Surface preparation & its impact on finishing: effective sanding is essential for a quality finish.
There are three commonly used methods to prepare the surface of the wood as a final step before finishing: widebelt sanding, random orbit sanding and brush sanding.
Widebelt sanding to 220-240 grit sandpaper works well for flat panel work and where a linear scratch pattern with the grain of the wood is acceptable. Random orbit sanding is used as a final step to remove minor defects and provides a scratch pattern that is invisible after finish is applied. Brush sanders use strips of abrasive and are backed by different types of brush media to force the abrasive strips into corners and recessed profiles of the substrate.
Of these three, brush sanding has become one of the most viable technologies to become lean and improve profitability in finishing. Brush sanding can provide the following process benefits: consistent breaking of sharp edges to eliminate sealer sand-through; consistent stain color and elimination of most blotchiness; elimination of most fiber raise, an important consideration with water-based finishing; removal of drag marks and minor defects; opens the pores of the wood uniformly for even finish absorption; and may reduce volume of coatings consumed.
Lean & Other Brush Benefits
From a lean perspective, brush sanders will reduce rework, lower sanding preparation labor and lower material costs. In addition, correct brush sanding technology will provide a return on investment quicker than most any other investment in finishing. The ROI for most manufacturers with $7 million to $10 million or more in sales should be less than one year, but not more than three years from purchase.
The benefits of finish quality cannot be overstated when using the right brush sanding procedure. The uniformity of stain colors, depth of finish and the clarity of the finish will dramatically improve the visual perception of the product. In some situations, a color step may be eliminated to reduce the amount of the cost in the finish, while still providing a high-end look.
Brush sanding will remove the following: knife marks above 14 per inch, dried marks and surface defects, excessive fiber raise, and blending of cross scratch and swirl marks. However, it cannot remove large indentations and defects, glue, chatter marks and heavy cross scratch on uneven joints.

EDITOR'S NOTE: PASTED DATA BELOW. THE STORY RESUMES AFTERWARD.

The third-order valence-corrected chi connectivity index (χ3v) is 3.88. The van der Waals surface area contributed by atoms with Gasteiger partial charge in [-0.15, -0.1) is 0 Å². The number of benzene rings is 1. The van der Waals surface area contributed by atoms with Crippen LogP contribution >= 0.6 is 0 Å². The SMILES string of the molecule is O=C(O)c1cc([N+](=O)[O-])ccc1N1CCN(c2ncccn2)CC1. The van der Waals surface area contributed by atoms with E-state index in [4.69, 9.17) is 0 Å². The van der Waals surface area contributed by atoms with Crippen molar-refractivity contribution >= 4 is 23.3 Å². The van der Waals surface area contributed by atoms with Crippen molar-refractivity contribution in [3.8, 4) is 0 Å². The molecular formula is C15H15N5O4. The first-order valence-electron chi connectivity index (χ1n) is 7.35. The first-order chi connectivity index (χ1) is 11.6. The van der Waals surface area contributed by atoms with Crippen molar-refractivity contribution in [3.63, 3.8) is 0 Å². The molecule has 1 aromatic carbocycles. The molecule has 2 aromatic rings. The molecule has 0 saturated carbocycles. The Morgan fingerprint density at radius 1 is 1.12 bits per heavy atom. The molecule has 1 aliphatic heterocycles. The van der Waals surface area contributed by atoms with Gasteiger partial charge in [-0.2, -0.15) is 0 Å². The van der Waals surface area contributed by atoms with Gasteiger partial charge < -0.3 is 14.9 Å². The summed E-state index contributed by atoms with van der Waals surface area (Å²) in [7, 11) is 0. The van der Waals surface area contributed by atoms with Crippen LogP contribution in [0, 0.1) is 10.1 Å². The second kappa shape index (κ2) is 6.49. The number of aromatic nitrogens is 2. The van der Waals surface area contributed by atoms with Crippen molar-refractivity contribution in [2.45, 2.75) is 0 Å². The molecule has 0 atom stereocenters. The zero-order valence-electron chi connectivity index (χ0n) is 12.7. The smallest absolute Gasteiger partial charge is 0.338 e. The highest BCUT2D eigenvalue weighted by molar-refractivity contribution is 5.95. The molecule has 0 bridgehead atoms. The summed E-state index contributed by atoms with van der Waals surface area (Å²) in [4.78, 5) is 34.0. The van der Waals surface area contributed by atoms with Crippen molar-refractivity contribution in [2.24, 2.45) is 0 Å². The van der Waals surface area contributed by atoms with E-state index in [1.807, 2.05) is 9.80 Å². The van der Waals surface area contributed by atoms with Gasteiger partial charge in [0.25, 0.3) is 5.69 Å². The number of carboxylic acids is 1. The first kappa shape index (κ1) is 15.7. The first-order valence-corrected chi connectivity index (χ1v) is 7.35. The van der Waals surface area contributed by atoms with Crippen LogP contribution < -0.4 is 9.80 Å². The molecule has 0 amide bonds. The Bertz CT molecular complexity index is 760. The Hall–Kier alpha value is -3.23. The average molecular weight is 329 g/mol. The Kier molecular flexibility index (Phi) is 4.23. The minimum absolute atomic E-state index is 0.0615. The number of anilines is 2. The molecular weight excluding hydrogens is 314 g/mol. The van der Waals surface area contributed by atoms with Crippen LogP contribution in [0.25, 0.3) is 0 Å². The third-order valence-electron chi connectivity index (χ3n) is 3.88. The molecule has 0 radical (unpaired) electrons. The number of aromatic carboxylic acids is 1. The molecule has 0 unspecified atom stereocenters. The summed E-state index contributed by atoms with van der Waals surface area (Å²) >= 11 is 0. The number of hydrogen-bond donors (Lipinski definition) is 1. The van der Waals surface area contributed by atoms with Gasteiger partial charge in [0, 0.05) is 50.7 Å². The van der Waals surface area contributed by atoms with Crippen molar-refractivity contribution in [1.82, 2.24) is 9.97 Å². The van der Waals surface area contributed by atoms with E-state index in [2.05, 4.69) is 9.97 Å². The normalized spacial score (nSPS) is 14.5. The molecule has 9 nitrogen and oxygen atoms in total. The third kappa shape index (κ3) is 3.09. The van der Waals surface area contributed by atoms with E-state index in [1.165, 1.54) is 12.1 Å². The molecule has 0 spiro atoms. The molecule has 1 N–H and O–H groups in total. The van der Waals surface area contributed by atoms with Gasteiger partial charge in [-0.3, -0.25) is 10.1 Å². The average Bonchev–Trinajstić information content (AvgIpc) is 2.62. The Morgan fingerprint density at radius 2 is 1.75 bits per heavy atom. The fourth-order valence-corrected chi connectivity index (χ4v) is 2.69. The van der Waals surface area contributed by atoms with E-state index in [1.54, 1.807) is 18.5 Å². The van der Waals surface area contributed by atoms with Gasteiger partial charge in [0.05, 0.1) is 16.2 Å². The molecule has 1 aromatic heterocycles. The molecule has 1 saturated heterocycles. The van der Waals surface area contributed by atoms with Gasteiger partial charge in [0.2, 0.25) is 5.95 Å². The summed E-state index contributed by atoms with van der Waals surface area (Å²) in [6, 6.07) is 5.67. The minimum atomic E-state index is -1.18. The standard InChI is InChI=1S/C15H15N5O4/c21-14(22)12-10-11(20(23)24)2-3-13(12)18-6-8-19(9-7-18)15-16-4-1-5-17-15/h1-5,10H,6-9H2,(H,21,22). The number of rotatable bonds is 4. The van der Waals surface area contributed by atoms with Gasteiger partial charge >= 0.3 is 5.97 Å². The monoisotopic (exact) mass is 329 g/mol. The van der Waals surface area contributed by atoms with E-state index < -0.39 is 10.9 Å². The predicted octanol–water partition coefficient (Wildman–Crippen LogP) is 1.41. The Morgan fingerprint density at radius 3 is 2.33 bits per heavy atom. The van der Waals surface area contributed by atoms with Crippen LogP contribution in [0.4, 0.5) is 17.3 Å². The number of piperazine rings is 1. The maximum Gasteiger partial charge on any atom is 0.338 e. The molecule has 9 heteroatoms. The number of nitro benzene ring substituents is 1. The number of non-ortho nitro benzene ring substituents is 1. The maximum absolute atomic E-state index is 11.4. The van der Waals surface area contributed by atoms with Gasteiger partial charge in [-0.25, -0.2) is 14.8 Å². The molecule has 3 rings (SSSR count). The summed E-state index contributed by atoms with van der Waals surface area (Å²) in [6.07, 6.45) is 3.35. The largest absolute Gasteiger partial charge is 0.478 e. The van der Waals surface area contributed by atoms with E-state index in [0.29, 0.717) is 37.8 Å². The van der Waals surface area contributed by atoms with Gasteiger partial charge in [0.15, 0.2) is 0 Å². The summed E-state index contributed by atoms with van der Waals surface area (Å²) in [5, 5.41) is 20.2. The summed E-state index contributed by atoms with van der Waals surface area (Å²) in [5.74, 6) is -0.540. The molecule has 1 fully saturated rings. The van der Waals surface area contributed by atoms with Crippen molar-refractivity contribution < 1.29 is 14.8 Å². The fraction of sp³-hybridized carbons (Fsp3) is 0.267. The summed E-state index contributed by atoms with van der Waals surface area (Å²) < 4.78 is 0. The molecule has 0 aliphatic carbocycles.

The best results are achieved when abrasives have a long contact or dwell time on the part. Slower RPMs allow the abrasive to sand better down into the complex profiles. They also allow the sandpaper to remove the wood fiber, whereas a high speed may pull up fibers without sheering and removing them from the substrate.
Long abrasive strips will do a much more effective sanding job than short abrasives. Longer abrasive media will allow the strips to bend and sand along the surface of the strip rather than on the tip of the abrasive strip. Narrow strips work best for non-aggressive sealer sanding. Wide strips provide a more aggressive sanding action to remove deep defects.
It is important that all abrasives be broken in before placing them into production. This will ensure an invisible scratch pattern and provide a scratch profile that will allow the stain to develop to the correct color. It is also critical that an abrasive change-out procedure is followed for a consistent finish. Proper sanding preparation is the secret for successful finishing.
Phil Stevenson is president and owner of AWFI For information visit AWFI.org.
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|Title Annotation:||Sanding & Finishing|
|Comment:||Surface preparation & its impact on finishing: effective sanding is essential for a quality finish.(Sanding & Finishing)|
|Publication:||Wood & Wood Products|
|Date:||May 1, 2013|
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